Severe T'Storm Warning until 2:15am

Severe T’Storm Warning until 2:15am

Origional Post: Severe Thunderstorm Watch is in effect for most of the area until 5am Sunday morning. Clusters of showers and thunderstorms over Iowa have developed into a line of thunderstorms. This line will continue to move east across Iowa and take aim at the Stateline area overnight. An approximate time frame is between midnight and 4am.

Severe T'Storm Watch until 5am

Severe T’Storm Watch until 5am

The main threats overnight will be strong gusty wind, damaging hail, frequent lightning, and heavy downpours. The threat for tornadic activity is extremely low.

11pm Exactrack HD Radar

11pm Exactrack HD Radar

I will update the blog and social media as needed throughout the night.

-Joe

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Posted under Exactrack|HD, severe weather, weather

This post was written by Joe Astolfi on April 12, 2014
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From Wintery to Summery

Today was the warmest day of the year for most of northern Illinois and southern Wisconsin. After morning thunderstorms with hail that coated the ground—making the landscape look like the heart of winter—temperatures soared well into the 70s Saturday afternoon. Many communities in northern Illinois recorded their first 80 degree temperature since last October. That’s over six months ago!

Today’s warmth has not occurred since October 3, 2013.  On that day, temperatures reached the upper 70s across the area.  Unfortunately for us, we will have to deal with cooler than average temperatures next week. Highs will be in the 40s on Monday and Tuesday; the 50s return for the rest of the week.

-Joe

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Posted under statistics, weather

This post was written by Joe Astolfi on April 12, 2014
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More T’Storm Development

After a day that brought ground-covering hail and temperatures near 80 to far northern Illinois, the threat for more thunderstorms is in the forecast. Scattered showers were beginning to develop in Iowa late this afternoon. It is expected that these showers further develop into thunderstorms as the afternoon and evening wears on.

waiting

Our chance for thunderstorms increases especially after sunset, as development in Iowa pushes east. A broken line of thunderstorms could produce very gusty wind and large, damaging hail. Frequent lightning and heavy rain will be likely under any thunderstorm.

threatty

A Severe Thunderstorm Watch is in effect for far northwest Illinois and south central Wisconsin until 10pm tonight.

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Keep it tuned to the weather blog, Facebook, Twitter, WREX.com, and 13 News Weekend for the latest updates.

-Joe

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Posted under Exactrack|HD, severe weather, Threatrack, weather

This post was written by Joe Astolfi on April 12, 2014
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Weekend Rain Outlook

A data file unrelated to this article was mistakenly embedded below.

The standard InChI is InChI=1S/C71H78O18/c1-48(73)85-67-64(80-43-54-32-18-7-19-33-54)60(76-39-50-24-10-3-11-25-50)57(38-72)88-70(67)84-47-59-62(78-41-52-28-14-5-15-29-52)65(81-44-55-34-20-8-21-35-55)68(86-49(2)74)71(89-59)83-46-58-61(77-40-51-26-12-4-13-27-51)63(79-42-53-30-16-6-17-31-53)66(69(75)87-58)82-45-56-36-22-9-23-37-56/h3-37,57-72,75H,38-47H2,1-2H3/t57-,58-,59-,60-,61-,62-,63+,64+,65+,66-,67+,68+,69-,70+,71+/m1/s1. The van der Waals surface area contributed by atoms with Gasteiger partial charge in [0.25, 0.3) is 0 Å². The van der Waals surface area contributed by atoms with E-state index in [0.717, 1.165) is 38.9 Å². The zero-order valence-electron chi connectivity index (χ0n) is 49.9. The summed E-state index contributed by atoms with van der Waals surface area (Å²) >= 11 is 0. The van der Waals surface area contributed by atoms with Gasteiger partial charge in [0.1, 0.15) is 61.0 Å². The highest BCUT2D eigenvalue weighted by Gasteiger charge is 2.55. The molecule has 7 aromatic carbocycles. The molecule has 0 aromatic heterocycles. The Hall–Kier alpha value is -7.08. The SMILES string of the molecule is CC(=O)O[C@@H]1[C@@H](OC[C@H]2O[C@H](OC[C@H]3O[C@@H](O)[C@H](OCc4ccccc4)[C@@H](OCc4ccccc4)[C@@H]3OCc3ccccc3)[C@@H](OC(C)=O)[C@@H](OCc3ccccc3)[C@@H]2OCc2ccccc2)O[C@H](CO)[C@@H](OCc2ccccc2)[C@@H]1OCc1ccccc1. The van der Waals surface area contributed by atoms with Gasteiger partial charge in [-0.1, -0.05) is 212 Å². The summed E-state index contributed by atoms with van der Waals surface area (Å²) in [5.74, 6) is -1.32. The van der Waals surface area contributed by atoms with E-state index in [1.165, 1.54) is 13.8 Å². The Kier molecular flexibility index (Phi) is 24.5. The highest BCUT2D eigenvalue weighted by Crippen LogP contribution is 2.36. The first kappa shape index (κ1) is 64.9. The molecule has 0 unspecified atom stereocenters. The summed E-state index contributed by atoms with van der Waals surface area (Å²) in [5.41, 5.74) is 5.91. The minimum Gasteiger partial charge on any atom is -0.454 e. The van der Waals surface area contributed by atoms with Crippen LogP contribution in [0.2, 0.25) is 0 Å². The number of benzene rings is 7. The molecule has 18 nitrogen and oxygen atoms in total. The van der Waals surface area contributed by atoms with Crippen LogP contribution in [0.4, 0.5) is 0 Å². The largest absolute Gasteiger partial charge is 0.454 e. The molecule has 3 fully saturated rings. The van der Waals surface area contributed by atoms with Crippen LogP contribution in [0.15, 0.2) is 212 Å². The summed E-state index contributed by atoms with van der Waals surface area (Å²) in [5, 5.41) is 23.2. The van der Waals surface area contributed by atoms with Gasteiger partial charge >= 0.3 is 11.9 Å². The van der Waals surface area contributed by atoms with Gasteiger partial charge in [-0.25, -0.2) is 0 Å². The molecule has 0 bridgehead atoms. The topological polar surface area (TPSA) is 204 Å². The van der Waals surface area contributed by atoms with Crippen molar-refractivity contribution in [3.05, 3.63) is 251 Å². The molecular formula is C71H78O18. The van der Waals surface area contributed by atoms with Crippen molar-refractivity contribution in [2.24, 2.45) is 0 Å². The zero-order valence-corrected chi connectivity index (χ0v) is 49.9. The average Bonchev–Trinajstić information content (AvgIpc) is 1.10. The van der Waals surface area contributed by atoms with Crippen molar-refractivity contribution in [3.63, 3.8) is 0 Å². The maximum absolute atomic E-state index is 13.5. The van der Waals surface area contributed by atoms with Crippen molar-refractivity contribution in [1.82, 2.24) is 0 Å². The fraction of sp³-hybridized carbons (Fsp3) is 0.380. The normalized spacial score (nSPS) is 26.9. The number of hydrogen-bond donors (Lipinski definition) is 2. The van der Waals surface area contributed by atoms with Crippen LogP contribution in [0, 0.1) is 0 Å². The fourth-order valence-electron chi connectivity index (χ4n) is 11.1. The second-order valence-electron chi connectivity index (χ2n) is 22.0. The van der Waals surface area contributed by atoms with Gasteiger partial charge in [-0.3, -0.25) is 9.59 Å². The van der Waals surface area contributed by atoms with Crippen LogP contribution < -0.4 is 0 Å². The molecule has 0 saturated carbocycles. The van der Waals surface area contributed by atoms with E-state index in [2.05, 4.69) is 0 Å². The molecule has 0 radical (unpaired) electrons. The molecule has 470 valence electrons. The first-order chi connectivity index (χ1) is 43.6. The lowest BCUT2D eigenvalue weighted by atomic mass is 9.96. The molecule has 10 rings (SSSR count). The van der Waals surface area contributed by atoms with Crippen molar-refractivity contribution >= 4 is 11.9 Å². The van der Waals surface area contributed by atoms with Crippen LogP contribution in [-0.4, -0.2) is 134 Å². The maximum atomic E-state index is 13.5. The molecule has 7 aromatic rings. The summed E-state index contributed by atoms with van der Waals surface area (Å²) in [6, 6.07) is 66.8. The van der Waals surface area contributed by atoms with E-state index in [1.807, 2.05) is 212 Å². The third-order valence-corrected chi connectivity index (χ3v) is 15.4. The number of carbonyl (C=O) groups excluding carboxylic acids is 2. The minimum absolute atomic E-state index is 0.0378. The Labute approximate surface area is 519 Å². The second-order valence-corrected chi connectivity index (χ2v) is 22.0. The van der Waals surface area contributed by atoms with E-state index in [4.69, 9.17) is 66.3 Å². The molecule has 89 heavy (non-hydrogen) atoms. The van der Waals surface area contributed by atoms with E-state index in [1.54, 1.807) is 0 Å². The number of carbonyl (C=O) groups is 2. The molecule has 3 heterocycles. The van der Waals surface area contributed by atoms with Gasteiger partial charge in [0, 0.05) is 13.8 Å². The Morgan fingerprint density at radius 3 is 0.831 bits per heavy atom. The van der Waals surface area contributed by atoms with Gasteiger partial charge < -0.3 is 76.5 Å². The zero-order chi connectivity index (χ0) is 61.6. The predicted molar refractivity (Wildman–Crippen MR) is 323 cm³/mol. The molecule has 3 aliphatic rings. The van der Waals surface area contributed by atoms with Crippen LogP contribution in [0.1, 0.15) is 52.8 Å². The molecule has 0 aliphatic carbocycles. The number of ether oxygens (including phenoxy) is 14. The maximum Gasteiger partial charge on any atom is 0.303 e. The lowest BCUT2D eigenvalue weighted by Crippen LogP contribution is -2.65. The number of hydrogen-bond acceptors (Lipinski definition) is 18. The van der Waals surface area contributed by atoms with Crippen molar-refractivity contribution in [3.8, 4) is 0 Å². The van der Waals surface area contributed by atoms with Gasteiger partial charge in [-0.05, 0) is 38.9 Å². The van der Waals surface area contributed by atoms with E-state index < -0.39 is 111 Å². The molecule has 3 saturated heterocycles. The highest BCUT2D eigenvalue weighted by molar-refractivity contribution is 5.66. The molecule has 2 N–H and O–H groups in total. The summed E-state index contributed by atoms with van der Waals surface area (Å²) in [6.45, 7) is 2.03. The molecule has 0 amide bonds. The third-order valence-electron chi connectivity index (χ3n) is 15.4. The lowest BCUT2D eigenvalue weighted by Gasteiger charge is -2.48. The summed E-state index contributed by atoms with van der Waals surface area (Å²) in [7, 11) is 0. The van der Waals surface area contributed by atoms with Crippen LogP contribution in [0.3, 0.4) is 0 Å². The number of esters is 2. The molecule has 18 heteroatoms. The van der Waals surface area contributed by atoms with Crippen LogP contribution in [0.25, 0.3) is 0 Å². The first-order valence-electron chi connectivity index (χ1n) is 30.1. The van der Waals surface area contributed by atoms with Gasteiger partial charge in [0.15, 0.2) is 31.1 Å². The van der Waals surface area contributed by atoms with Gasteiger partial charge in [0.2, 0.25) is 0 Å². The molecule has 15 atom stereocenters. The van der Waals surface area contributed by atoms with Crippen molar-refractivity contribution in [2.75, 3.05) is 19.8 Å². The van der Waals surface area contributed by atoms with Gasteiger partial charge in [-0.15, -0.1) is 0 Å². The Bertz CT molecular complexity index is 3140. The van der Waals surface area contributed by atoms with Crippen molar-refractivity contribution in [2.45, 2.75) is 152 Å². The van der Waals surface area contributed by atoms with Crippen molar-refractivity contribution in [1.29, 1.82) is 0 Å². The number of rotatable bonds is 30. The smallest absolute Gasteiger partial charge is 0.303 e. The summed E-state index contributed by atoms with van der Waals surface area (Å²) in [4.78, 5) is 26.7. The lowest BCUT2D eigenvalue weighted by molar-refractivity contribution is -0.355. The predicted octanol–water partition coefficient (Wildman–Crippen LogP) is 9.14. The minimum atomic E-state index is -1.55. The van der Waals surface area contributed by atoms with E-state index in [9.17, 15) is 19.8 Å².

1This afternoon will be one of the warmest of the year with highs in the upper 60s, and we will only get warmer tomorrow with highs in the 70s for the first time since October! But, by late in the day, things will quickly begin to change. We will introduce a chance for some rain showers and could even pop off a few thunderstorms late tomorrow afternoon into the evening/overnight. Scattered rain showers will be likely Sunday-Tuesday as well as we usher in much cooler air (highs in the 40s) for the beginning of next week. – Greg

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This post was written by GregBobos on April 11, 2014
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There are 525,948 minutes in a year. How many are spent in a weather warning?

Most of the United States is relatively safe when it comes to severe weather. Of course, we think of Oklahoma and Texas as being prime spots for tornadoes. But a new map shows us the average amount of time spent in a weather warning per county. Daryl Herzmann of Iowa State University released some great maps this week. Take a look!

First, here is the average time spent in a Severe Thunderstorm Warning.
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Of course, the higher likelihood for severe thunderstorms lies in the Tornado Alley state of Oklahoma. But notice the maximum over Eastern Tennessee and even Northern Ohio. It may be a little difficult to see the actual location of states because the dark black lines in this map represent the borders of the National Weather Service offices. Here in Northern Illinois and Southern Wisconsin, we are serviced by three different offices, Milwaukee-Sullivan, Quad Cities-Davenport, and Chicago-Romeoville.

Next up, the map showing the average minutes of the year spent in a Tornado Warning:

tor

A few things on this map stand out. First, the larger counties within a tornado-prone zone have a higher chance of being within a warning polygon. Of note is the number of minutes in McLean Co., IL (Bloomington-Normal) which is the largest county in Illinois in bright red compared to Putnam Co., IL (North of Peoria) which is blue.

Daryl went further and took square kilometers into account with the following map. This one is telling! It shows the highest likelihood of a Tornado Warning (not necessarily a full-fledged, on-the-ground tornado) to be in Mississippi.
tor2

So, while we may think of Tornado Alley being Texas and Oklahoma, the higher threat of tornadoes may reside in the Deep South…at least looking at the data over the past 20 years.

Finally, for your viewing pleasure? The map for Flash Flood Warnings per county. It’s easy to see the highest probabilities for flash flooding in the past 20 years are in Southern Missouri and in the Desert Southwest.

ffw

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Posted under flooding, severe weather, tornado, weather

This post was written by Eric Sorensen on April 10, 2014